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Critics are misguided: Tennis abounds with personalities

September 10, 2007 01:56 PM

Compliments of the Miami Herald

Mon, Sep. 10, 2007

For years, there has been much angst in tennis circles about the sport's fading popularity in the United States, and one of the theories that gets tossed around is that tennis ''lacks personalities.'' Critics say it's not as compelling as back in the heyday, when John McEnroe was throwing tantrums, Jimmy Connors was pumping his fist and Chrissy Evert and Martina Navratilova were slugging it out week after week.

Those legends were fun, for sure, but anyone who thinks today's game lacks personalities wasn't paying attention to the U.S. Open the past two weeks. Either that, or the sport is doing a very poor job of marketing its stars.

You want personality? Click on YouTube and search for U.S. Open runner-up Novak Djokovic, a charismatic Serb who not only has a brilliant all-court game, which he displayed on Sunday, but an uncanny ability to impersonate his peers. He brought down the house after his quarterfinal with his spot-on imitations of Maria Sharapova and Rafael Nadal, including an exaggerated underwear grab that had fans and reporters howling.

Speaking of Nadal, the Spaniard with the bulging biceps exudes personality. His bilingual blogs are a treat to read and he plays with unbridled passion. His marathon quarterfinal against David Ferrer, which he lost, was full of drama. Unfortunately, U.S. Open organizers started that match at 10:20 p.m. and it didn't end until 1:50 a.m., which means most of America never saw it. Ditto for James Blake's five-set thriller against Fabrice Santoro, which ended well past midnight.

You want personality? Check out No. 3 Jelena Jankovic, one of the funniest female players in quite some time. She smiles and jokes during matches, even bantered with Jerry Seinfeld from the court during her quarterfinal against Venus Williams. Like Djokovic, Jankovic is from Serbia, a country the size of Maine that must have sense of humor in its water.


You want personality? Pay closer attention to top-ranked Roger Federer, who won his fourth straight U.S. Open on Sunday. He is more interesting than you might think. Federer is possibly the best tennis player in history, and his game is sublime. He also happens to be insightful, polite, intelligent, multilingual, and clean-cut -- attributes we claim to want in our sports heroes. Oh, and he gets text messages from Tiger Woods. How many people can say that?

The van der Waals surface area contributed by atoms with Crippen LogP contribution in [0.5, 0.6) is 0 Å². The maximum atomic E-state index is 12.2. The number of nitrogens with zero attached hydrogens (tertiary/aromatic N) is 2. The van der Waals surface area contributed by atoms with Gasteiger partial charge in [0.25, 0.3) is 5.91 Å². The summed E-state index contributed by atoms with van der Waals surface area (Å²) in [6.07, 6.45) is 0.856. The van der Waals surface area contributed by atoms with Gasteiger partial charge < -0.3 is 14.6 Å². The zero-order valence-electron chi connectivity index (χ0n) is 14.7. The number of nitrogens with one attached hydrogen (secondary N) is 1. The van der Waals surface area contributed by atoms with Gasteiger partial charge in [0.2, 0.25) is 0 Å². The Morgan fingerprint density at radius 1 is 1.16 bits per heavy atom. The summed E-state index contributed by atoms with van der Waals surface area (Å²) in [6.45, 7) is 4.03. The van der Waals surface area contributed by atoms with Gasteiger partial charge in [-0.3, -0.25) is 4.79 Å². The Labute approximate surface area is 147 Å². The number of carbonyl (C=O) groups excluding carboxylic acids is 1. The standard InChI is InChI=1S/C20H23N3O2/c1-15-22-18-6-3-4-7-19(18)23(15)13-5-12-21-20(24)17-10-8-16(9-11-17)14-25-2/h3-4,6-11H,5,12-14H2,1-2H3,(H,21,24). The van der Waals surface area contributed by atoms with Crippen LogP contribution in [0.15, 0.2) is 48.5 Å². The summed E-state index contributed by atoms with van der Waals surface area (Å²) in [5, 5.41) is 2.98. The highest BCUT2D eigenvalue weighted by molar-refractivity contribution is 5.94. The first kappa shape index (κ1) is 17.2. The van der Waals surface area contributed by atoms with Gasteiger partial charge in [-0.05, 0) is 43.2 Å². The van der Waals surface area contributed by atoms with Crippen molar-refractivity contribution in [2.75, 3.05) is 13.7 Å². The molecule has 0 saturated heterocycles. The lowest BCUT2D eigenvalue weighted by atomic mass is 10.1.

Top-ranked Justine Henin is also a great story. In the past six months she transformed from a guarded -- bordering on chilly -- character to a warm, open woman who seemed genuinely happy to spill her soul to a small group of reporters Sunday, still basking in the glow of her second U.S. Open title.

Henin went through a divorce early this year and recently reconciled with her father and siblings, from whom she had been estranged for many years. ''I'm much happier now, more open, sharing my feelings,'' she said. She also revealed that she has jumped out of a plane 25 times. Boring people don't jump out of planes.

You want personality? How about the Williams sisters? Like them or not, Venus and Serena Williams are the most remarkable siblings in sport history and they always give you something to talk about -- their power, their outfits, their extracurricular activities and their behavior -- or lack thereof -- at news conferences.


Serena gets two thumbs down for her demeanor after her quarterfinal loss to Henin. The once-charming and likable younger sister showed no grace, suggesting Henin won because she made ''lucky shots,'' when, in fact, Henin won because of her precision, diversity of shots, and courage to charge the net despite her diminutive size.

Williams thinks she can parachute in and win trophies, as if she is somehow entitled. It doesn't work that way. Just ask Federer. If she really cares about tennis, which she says she does, she needs to get back in shape and take the game -- and her opponents -- seriously.

The list goes on. You want glamour? Maria Sharapova. You want wit? Andy Roddick. Outrageous outfits? Bethanie Mattek. Rising American star? 6-9 John Isner, the 184th-ranked wild card who took a set off Federer. Harvard-educated? Blake. A mom? Sybille Bammer. An Israeli army corporal? Shahar Peer.

If you're sick of flawed sports heroes -- Barry Bonds, Michael Vick, Jason Giambi, Pacman Jones, to name a few -- don't tune out of tennis next time it's on TV. Give it a chance. You might be surprised.







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